F1 Driver Review: Paul di Resta

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After talking about the big stories and ranking our Top 10 drivers from the 2013 FIA Formula One World Championship season, my colleague Chris Estrada and I are taking a look back on how each of the 23 Formula One drivers who took to the grid fared this past year.

Claiming 12th and currently facing an uncertain future in Formula One is Paul di Resta…

PAUL DI RESTA

No. 14 Force India-Mercedes
2013 Stats: 12th Place, 0 Wins, 0 Podiums, 1 Top-5, 9 Top-10s, 3 Laps Led
Average Start: 12.9
Average Finish: 12.5
DNFs: 6

DiZinno says: Di Resta has had roughly the opposite type seasons as Nico Hulkenberg, his 2012 teammate at Force India. The Scot traditionally starts strong but falters as the year goes on, and the pressure of grabbing the midfield points for the Constructor’s Championship mounts. That doesn’t look great to prospective employers, unfortunately. He was made to look worse than he was by Hulkenberg the tail end of last year and Adrian Sutil this year presented a similar measuring stick. Di Resta, as he did in his rookie year when paired alongside Sutil, compared favorably and once again had his moments of brilliance – the first stint at Canada stands out. Sutil may not be considered a “pay driver” but does have some budget to bring, and perhaps that’s why he’s at Sauber instead of the driver who outperformed him in 2013.

Estrada says: With no major financial backing to bring with him, 2013 may have been the last season of di Resta’s F1 career after he was dropped recently by Force India. He had a pretty good year going in the first half with seven Top-10s in the first eight races, including a great drive to fourth in Bahrain. But when the team faltered in mid-season, the Scotsman went down too and suffered a horrendous streak of five consecutive DNFs from Hungary to Korea. Di Resta bounced back with points-paying efforts in India (eighth) and Abu Dhabi (sixth) that helped the team hang on to sixth in the constructors’ championship. Unfortunately for him, that and outperforming Adrian Sutil weren’t enough to keep Vijay Mallya from giving him a pink slip. Now the question is whether he can land another F1 seat or if he’ll have to take his career elsewhere.

Miguel Oliveira wins MotoGP Thai Grand Prix, Bagnaia closes to two points in championship

MotoGP Thai Grand Prix
Mirco Lazzari / Getty Images
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Miguel Oliveira mastered mixed conditions on the Chang International Circuit in Buriram, Thailand to win the MotoGP Thai Grand Prix. Oliveira showed the adaptability as he navigated a race that began in wet conditions and turned dry over the course of the race. Oliveira won the Indonesian GP in similar conditions.

“It was a long race, but I can’t complain,” Oliveira said on CNBC. “Every time we get to ride in the wet, I’m always super-fast. When it started raining, I had flashbacks of Indonesia. I tried to keep my feet on the ground, make a good start and not make mistakes and carry the bike to the end.”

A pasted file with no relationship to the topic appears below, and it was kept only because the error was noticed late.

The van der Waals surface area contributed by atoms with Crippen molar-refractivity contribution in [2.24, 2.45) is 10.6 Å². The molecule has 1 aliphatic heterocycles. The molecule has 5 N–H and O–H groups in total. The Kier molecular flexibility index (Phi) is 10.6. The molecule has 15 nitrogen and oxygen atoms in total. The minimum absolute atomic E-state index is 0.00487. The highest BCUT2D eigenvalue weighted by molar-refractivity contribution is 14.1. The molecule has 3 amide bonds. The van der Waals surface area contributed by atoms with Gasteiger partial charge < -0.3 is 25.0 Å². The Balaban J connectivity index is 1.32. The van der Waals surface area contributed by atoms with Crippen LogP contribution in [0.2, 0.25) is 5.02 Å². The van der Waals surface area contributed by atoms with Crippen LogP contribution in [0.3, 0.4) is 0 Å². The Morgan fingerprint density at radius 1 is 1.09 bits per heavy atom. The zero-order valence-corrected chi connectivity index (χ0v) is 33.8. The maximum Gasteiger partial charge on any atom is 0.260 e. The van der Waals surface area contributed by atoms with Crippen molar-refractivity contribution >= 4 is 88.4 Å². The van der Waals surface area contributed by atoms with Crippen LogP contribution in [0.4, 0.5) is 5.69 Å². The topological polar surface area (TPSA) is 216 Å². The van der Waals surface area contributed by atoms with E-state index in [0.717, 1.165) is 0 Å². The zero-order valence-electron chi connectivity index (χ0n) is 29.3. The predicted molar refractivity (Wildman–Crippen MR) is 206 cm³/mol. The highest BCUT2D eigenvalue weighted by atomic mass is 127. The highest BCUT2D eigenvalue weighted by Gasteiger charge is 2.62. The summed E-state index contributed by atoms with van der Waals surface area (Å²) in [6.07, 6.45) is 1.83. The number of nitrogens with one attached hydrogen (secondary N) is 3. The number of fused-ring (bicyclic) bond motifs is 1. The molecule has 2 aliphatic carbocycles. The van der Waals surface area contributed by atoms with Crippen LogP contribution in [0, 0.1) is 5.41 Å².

All eyes were on the championship, however. Francesco Bagnaia got a great start to slot into second in Turn 1.

Meanwhile Fabio Quartararo had a disastrous first lap. He lost five positions in the first couple of turns and then rode over the rumble strips and fell back to 17th. At the end of the first lap, Bagnaia had the points’ lead by two. A win would have added to the gain and for a moment, it appeared Bagnaia might assume the lead.

Early leader Marco Bezzecchi was penalized for exceeding track limits, but before that happened, Jack Miller got around Bagnaia and pushed him back to third. Oliveira was not far behind.

After throwing away ninth-place and seven points on the last lap of the Japanese GP last week, Bagnaia did not allow the competition to press him into a mistake. He fell back as far as fourth before retaking the final position on the podium.

“It’s like a win for me, this podium,” Bagnaia. “My first podium in the wet and then there was a mix of conditions, so I’m very happy. I want to thank Jack Miller. Before the race, he gave me a motivational chat.”

Miller led the first half of the Thai Grand Prix before giving up the top spot to Oliveira and then held on to finish second. Coupled with his Japanese GP win, Miller is now fully in the MotoGP championship battle with a 40-point deficit, but he will need a string of results like Bagnaia has put together in recent weeks – and he needs Bagnaia to lose momentum.

Miller’s home Grand Prix in Australia is next up on the calendar in two weeks.

Bagnaia entered the race 18 points behind Quartararo after he failed to score any in Japan. The balance of power has rapidly shifted, however, with Quartararo now failing to earn points in two of the last three rounds. Bagnaia won four consecutive races and finished second in the five races leading up to Japan. His third-place finish in Thailand is now his sixth MotoGP podium in the last seven rounds.

Aleix Espargaro entered the race third in the standings with a 25-point deficit to Quartararo, but was able to close the gap by only five after getting hit with a long-lap penalty for aggressive riding when he pushed Darryn Binder off course during a pass for position. Espargaro finished 11th.

Rain mixed up the Moto2 running order in the MotoGP Thai Grand Prix as well. Starting on a wet track, Somkiat Chantra led the opening lap in his home Grand Prix. He could not hold onto it and crashed one circuit later, but still gave his countrymen a moment of pride by winning the pole.

Half points were awarded as the race went only eight laps before Tony Arbolino crossed under the checkers first with Filip Salac and Aron Canet rounding out the podium.

American Joe Roberts earned another top-10 in eighth with Sean Dylan Kelly finishing just outside the top 10 in 11th.